alan little’s weblog

yoga sceptic

7th October 2005 permanent link

One of the things in my perpetually unfinished drafts folder is an essay on “materialist yoga”, in which I talk about my belief that many of the effects and benefits traditionally claimed for yoga are real observations of real phenomena, which should in principle be explainable without resorting to some supernatural concept of “god”.

So I’m interested when I see studies that seem to be going in that direction, or entire vast bibliographies of such studies; and I’m frustrated when I see such things being done with what look to me like absolutely basic mistakes.

One thing I immediately and automatically assume is bullshit is people claiming that their religion’s sacred texts, including the particular archaic language in which they were originally composed, are the direct literal word of God. (I once saw a website whose author believed the King James Bible was what God had in mind all along. Why then did it take Him sixteen hundred years’ worth of drafts in other languages to get it right? He must manage His to-do list about as effectively as I do mine) One variant of that claim, distressingly common in yogic circles, is that the sound of the Sanskrit language in Hindu sacred texts has some kind of special effect on consciousness, irrespective of whether or not one actually understands the texts. Hmm.

So this abstract in the bibliography I just mentioned rather jumped out at me:

This study tested the prediction that reading Vedic Sanskrit texts, without knowledge of their meaning, produces a distinct physiological state. We measured EEG, breath rate, heart rate, and skin conductance during: (1) 15-min Transcendental Meditation (TM) practice; (2) 15-min reading verses of the Bhagavad Gita in Sanskrit; and (3) 15-min reading the same verses translated in German, Spanish, or French. The two reading conditions were randomly counterbalanced, and subjects filled out experience forms between each block to reduce carryover effects. Skin conductance levels significantly decreased during both reading Sanskrit and TM practice, and increased slightly during reading a modern language. Alpha power and coherence were significantly higher when reading Sanskrit and during TM practice, compared to reading modern languages. Similar physiological patterns when reading Sanskrit and during practice of the TM technique suggests that the state gained during TM practice may be integrated with active mental processes by reading Sanskrit.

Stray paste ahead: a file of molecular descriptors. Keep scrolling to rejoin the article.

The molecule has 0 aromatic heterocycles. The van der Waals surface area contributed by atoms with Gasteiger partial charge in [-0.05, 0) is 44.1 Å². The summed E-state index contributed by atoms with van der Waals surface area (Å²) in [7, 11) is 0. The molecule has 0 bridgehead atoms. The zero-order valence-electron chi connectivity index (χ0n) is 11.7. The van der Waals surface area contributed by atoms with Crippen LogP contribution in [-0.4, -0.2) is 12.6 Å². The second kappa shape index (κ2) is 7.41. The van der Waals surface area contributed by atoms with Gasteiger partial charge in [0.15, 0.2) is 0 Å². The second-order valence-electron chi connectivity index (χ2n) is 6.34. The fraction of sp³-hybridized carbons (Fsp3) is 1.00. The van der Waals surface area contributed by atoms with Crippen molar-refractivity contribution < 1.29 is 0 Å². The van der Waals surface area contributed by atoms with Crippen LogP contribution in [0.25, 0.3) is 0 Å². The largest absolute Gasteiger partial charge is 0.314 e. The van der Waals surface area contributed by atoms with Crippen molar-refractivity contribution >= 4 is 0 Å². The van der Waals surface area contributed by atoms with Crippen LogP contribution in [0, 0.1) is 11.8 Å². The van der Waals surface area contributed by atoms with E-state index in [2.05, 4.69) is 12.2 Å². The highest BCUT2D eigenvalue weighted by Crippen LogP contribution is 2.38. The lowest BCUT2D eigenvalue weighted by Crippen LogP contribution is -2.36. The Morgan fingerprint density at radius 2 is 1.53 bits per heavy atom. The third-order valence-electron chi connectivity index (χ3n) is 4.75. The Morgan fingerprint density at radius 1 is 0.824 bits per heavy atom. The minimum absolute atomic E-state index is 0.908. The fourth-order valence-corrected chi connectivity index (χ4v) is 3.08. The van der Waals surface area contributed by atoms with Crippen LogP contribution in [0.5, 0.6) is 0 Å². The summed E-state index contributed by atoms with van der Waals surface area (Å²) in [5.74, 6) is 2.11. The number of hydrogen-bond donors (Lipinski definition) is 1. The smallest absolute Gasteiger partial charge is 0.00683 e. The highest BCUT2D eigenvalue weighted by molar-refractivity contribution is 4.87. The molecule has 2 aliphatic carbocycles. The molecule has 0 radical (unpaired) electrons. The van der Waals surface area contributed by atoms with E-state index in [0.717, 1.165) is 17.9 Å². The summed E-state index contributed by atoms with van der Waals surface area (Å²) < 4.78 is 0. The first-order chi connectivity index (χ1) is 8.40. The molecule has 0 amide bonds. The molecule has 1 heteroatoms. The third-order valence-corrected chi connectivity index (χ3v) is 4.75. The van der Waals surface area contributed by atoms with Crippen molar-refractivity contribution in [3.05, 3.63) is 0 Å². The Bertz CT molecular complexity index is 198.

Travis, Frederick, T. Olson, T. Egenes, and H. K. Gupta. Physiological patterns during practice of the Transcendental Meditation technique compared with patterns while reading Sanskrit and a modern language. International Journal of Neuroscience, Jul. 2001, 109(1-2):71-80

It’s unfair to comment on a paper based on the abstract. I would read the whole thing if I could, but the International Journal of Neuroscience doesn’t have online archives. So, thoughts based on what I can glean from the abstract:

A basic factual error in the first sentence doesn’t exactly inspire confidence: the Bhagavad Gita isn’t Vedic. It was composed hundreds of years later than the Vedas, in a language that had changed significantly from Vedic Sanskrit. (wikipedia:Sanskrit) I wouldn’t expect peer reviewers for a neuroscience journal to know this, but somebody who is sufficiently interested to want to do a study like this should.

I’ll give the authors the benefit of the doubt by assuming they know more about EEG readings and measures of statistical significance than they do about the history of Sanskrit. So assuming the effect they say they found is real – what could be causing it?

The claim that merely reading Sanskrit texts without understanding them has special effects is a very strong one. It’s more commonly said that reciting Sanskrit texts has a special meditative effect. It’s obvious how that could be:

I remain sceptical about the alleged specialness of the Sanskrit language. If the language itself, irrespective of the setting and of what the text actually says, really does have the kind of special effect that some people – apparently including the authors of this study – believe, then my hypothesis would be that the effect comes from one or more of the following, in decreasing order of probability/importance:

  1. people associate it with particular activities & states of mind and react to it accordingly
  2. verse from oral cultures has been very highly refined and evolved over many generations to fit comfortably into the human mind
  3. classical Sanskrit is an artificial language, produced by many generations of clever people taking an existing natural language and deliberately refining it in the direction of order and aesthetic pleasingness.

No divine intervention required.

related entries: Yoga

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